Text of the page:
How to save your iPhone from the clutches of the porcelain throne

If you were texting while “otherwise engaged” in the latrine and you happened to let your Apple device slip from your hands and splash into the bowl, you’re not alone. It might put you at ease to hear that CNET recently reported that 16 percent of all iPhone accidents occur in the bathroom, with 9 percent of iPhone owners dropping their devices in the toilet.

There are steps you can take after your phone takes a dip. In a recent MacRumors forum post, user ryan.lheureux wrote a humorous post about what to do when an iPhone is dropped in a toilet.

“If you have not yet dropped your iPhone in the toilet, consider NOT dropping your iPhone in the toilet,” he wrote. “This is a solid course of action, in my opinion, and one that can be easily achieved by not keeping your iPhone in your back pocket, unless your back pocket has a button, but if that’s the case, you probably aren’t cool enough to own an iPhone in the first place, no? … In layman’s terms: pants down + phone falls = splish splash.”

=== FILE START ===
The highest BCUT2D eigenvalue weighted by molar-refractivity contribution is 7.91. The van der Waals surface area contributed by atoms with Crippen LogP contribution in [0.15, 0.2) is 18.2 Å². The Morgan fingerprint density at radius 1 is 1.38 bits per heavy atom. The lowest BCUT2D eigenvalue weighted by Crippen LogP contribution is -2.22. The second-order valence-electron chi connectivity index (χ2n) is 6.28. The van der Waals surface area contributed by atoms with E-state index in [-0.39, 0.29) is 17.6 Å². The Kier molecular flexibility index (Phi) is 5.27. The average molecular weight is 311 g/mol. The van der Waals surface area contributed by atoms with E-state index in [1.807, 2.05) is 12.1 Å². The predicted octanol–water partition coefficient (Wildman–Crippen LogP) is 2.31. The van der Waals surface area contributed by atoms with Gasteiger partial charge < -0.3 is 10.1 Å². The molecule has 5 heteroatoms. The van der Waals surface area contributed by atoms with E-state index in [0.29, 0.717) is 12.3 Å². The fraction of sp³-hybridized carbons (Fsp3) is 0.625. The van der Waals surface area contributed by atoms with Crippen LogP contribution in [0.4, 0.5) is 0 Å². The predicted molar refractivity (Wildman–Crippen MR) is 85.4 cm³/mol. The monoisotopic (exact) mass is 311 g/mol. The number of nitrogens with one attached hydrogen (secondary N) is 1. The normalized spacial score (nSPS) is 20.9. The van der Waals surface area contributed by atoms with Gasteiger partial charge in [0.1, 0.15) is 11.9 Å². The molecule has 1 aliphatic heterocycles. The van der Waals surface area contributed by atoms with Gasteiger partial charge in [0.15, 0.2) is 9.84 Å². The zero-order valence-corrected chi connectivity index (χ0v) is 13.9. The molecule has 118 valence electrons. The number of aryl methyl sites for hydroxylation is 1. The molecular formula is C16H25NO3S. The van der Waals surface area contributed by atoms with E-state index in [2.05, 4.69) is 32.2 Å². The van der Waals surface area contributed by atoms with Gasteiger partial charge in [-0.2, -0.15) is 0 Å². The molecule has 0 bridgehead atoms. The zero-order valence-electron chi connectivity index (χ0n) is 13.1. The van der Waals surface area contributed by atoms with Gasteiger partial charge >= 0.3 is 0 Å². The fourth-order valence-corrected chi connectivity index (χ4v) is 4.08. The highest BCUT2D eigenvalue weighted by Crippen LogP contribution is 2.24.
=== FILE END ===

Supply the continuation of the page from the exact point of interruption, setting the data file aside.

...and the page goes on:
For those of you who have already heard that dreaded splish splash, the first thing to do is get your device out of the water as quickly as possible, according to a recent article for iMike’s Help. Once you have retrieved your device, if it hasn’t already turned off by itself, turn it off immediately. The next step is to dry the device as thoroughly as possible.

“DO NOT PLACE IN RICE,” iMike’s Help wrote. “This is just a myth and can actually do more harm than good. Rice will not dry your phone fast enough, can get stuck in the headphone jack, swell from the moisture and be one pain in the buttocks to get out. Instead you need to find a dry, warm spot for the phone.”

The site suggested that the absolute perfect spot to put your phone to dry might be inside of a computer tower, as it is generally dry, particularly toasty and safe. Once you have found a prime spot to let your device dry, iMike’s Help recommends that you leave the phone alone for anywhere from 24 to 48 hours. Afterwards, check your device thoroughly for any visible signs of water still on the device, and if none are found, try plugging it into a power source and cross your fingers that it powers on.

While these steps may help rescue a phone from liquid death, water often causes serious damage and can, in many cases, require the phone’s logic board to be replaced. If your phone needs more than a thorough air-drying, iResQ’s iPhone repair services can fix it up in no time.

Marcelina Hardy

Google+ 

Leave a Reply

Your email address will not be published. Required fields are marked *

*